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Crime of the Century

If you ask anyone you come across in your day to day travels most people will tell you that the crime of the century was the attacks that occurred on September 11, 2001. The crime that is considered a “crime of the century” historically varies from person to person as well as the channel that covers said crime in a historical documentary. In 20th century I have seen documentaries that call the holocaust the crime of the century, some say it was the great train robbery, others the Lufthansa heist. I don’t know what the true definition is, is it the body count, the cost, the emotional impact, the daring action or is just the thing the media hypes the most? I thought about this for a while and decided to crunch some numbers on the two events of this century that I consider potential candidates for the title.

First let’s start with 9/11, it covers all the criteria above and its impact will be felt for years to come, it truly changed the shape and direction of the world for everyone living on this planet. Sounds like a strong candidate to me, lets look at some numbers.

Number of people killed in the attack: 2,823
Estimated cost of attacks to US (property loss and insurance costs): $21 Billion
Estimated number of jobs lost in lower Manhattan as a result: 100,000
Number of jobs to be lost in the US as a result of attack: 1.8 million
Estimated number of New Yorkers suffering from post traumatic stress disorder: 422,000
(Source: Tom Templeton and Tom Lumley from The Observer, a newspaper out of the UK)

Holy shit it, sounds like we have a strong contender here. These attacks were deadly, traumatic, daring, expensive and got wall to wall news coverage. They were predicated out of fear, hate and fanaticism. They lead to a world wide feeling of compassion that has never been witnessed before in a species that rose through violence and greed to a position of power in the natural world. The world was connected as one in a way that the masterminds of the attack never could have predicted or wanted. Luckily for the terrorist, the powers that be were prepared to fight back this feeling of good will. They had a slow Texan in the white house and they were prepared to use him. This brings us to our second contender.

Enter Iraq. The leader of this oil rich country had been a thorn in the side of powerful leaders for some time. He had lots of oil and had been a good friend in the past but he just didn’t seem to understand public relations. He had made many of these powerful men look bad and they were fed up. They set up the PR campaign to end all PR campaigns, when one lie was challenged another was issued until finally they had to settle on “He’s evil”, which he was but he wasn’t the worst just the loudest and most embarrassing. Enough of my opinion lets look at some numbers.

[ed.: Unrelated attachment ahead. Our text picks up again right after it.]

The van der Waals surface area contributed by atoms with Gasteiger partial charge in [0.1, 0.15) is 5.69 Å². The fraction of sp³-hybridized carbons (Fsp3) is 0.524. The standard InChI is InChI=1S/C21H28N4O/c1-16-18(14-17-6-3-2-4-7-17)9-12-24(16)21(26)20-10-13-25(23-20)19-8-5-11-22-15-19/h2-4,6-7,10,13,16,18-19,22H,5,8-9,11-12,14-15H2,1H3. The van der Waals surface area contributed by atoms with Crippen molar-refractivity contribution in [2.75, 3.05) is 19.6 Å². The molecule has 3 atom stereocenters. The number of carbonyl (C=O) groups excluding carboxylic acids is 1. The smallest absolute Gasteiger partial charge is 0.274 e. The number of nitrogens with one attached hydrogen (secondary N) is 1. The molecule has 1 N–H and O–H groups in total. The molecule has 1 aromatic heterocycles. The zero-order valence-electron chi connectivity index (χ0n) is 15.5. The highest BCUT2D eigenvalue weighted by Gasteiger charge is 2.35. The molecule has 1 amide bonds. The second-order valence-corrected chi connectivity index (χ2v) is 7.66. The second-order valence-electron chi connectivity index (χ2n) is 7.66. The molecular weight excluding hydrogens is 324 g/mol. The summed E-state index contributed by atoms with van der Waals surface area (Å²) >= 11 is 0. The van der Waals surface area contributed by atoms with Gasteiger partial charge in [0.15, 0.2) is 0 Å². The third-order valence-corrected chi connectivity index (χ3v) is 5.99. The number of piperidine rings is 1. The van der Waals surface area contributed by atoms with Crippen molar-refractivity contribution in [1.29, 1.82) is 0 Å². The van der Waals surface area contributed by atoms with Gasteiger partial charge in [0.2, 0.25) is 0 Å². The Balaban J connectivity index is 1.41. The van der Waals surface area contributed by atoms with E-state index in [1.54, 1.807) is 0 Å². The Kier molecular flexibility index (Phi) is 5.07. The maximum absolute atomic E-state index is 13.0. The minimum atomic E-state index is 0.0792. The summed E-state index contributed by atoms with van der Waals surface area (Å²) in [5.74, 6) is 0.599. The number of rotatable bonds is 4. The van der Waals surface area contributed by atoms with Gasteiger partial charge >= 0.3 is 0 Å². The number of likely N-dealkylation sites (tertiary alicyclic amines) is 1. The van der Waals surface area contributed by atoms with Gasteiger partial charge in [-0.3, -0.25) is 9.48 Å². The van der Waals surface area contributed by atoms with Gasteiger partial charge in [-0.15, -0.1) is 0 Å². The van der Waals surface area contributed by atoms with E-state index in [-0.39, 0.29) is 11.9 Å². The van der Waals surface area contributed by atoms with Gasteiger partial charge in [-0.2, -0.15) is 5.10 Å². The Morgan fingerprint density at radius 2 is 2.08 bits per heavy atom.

American troops killed as of 4/18/05: 1,511
American troops wounded as of 4/18/05: 11,285
Non- US troops killed (coalition) as of 4/18/05: 176
Number of Iraqi troops killed: unknown
Estimated Iraqi civilians killed: 21,000 – 39,300
Total killed (not including Iraqi soldiers): 24,198 – 40,987
Lowest estimated US tax dollars spent: $200 Billion
Amount Halliburton overcharged: $108 Million
Amount coalition Provisional Authority can’t account for: $9 Billion
(source: Harpers Index, numbers are from 2 year anniversary of the war and have only increased )

Well I think we have a strong contender here, we have mass destruction of life and property, a huge expense and the people who had the balls to pull it off. All of this was predicated on a series of lies to fulfill an agenda we still don’t and may never understand. We even have separate thefts within the crime itself. We are defiantly looking at a strong contender for the win.

Though the invasion of Iraq wins in all the numbers does it equal 9/11 in the emotional impact category, I guess that comes down to a point of view. If you live in New York, and watched the towers come down you probably feel that 9/11’s emotional impact was greater. What if you lived in Mosul?

I started writing this to make a point in numbers that the invasion of Iraq was the true “Crime of the Century” but after writing this I don’t think the crime matters at all, it really comes down to the point of view of the victim.

May 23rd, 2005